The College of Health and Human Sciences announced it will offer four new minors starting in the fall of 2020 to attract students, address problems cropping up in Kansas and promote interdepartmental collaboration.
The additional programs will be in gerontology, pre-kindergarten education, children in group settings and interdisciplinary conflict resolution.
In the past, gerontology — the study of aging and how to improve it — was offered as a secondary major. Pam Evans, academic adviser to the gerontology program, said the minor was added for students who wanted credential in gerontology, but did not have enough hours to achieve a secondary major. The secondary major requires 24 credit hours, but students enrolled in the minor program only need 15 credit hours.
“Having that minor might attract more students because it’s less hours,” Evans said. “And a lot of students these days are looking at ‘What can I do to make my resume look better?’”
The pre-kindergarten education minor will specifically be geared toward the family and consumer science and elementary education students. The minor was implemented for many reasons, one of which was to collaborate with the College of Education.
Kiersten Wukitsch, student development assistant at the College of Health and Human Sciences, explained that this minor was also chosen to add the pre-kindergarten certification to a student’s teaching license.
“It is to meet a specific need that has popped up in Kansas recently,” Wukitsch said.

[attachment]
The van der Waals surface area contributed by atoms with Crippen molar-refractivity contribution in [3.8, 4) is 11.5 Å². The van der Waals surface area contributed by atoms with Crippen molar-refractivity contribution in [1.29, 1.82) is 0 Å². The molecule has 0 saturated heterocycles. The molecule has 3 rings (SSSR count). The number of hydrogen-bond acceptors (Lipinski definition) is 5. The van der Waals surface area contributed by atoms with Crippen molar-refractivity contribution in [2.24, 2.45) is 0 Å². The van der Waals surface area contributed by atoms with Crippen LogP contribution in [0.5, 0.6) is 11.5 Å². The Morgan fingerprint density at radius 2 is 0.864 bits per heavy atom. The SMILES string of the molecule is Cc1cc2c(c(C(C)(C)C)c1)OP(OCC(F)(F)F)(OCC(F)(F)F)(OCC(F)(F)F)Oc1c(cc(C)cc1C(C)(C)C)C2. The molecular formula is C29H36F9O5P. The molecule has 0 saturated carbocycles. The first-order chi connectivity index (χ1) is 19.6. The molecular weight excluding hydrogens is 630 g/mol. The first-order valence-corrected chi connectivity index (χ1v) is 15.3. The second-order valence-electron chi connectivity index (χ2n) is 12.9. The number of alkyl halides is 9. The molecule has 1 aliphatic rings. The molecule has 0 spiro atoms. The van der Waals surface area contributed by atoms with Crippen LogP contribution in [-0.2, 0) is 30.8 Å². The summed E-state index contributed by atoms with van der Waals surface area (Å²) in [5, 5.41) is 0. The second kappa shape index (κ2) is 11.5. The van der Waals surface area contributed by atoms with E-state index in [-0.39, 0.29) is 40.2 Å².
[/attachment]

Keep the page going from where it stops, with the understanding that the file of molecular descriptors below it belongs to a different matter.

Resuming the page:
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The children in group settings minor was created to appeal to students who are pursuing fields of support systems for children and families, but not wanting to become a teacher.
“This is the first thing to come out of early childhood that is not restricted to teaching licenses,” Wukitsch said. “Our goal is to take care of our students and their needs, so that’s what we’re trying to do.”
The interdisciplinary conflict resolution minor was created through the collaboration of six other programs, which include human development and family sciences, social work, sociology, business administration and communication studies. Students have the option to emphasize psychology, legal, organizational or family conflict in this minor.
David Thompson, teaching associate professor in family studies and human services, will be the director for the interdisciplinary conflict resolution minor.
“It’s a good way to shape the future with department and programs collaborating rather than competing,” Thompson said, “We want to be pioneers in collaborative programming and curriculum development.”
Thompson said the minor was added to help students improve basic knowledge of problem-solving skills.
“We live in a world that is, frankly, pretty rude — people don’t tend to get along very well,” Thompson said.
With the addition of this new minor, Thompson hopes students may learn to find harmony in the workplace, in their family life and their friendships.
“I get excited about the present, but I get much more excited about the future,” he said.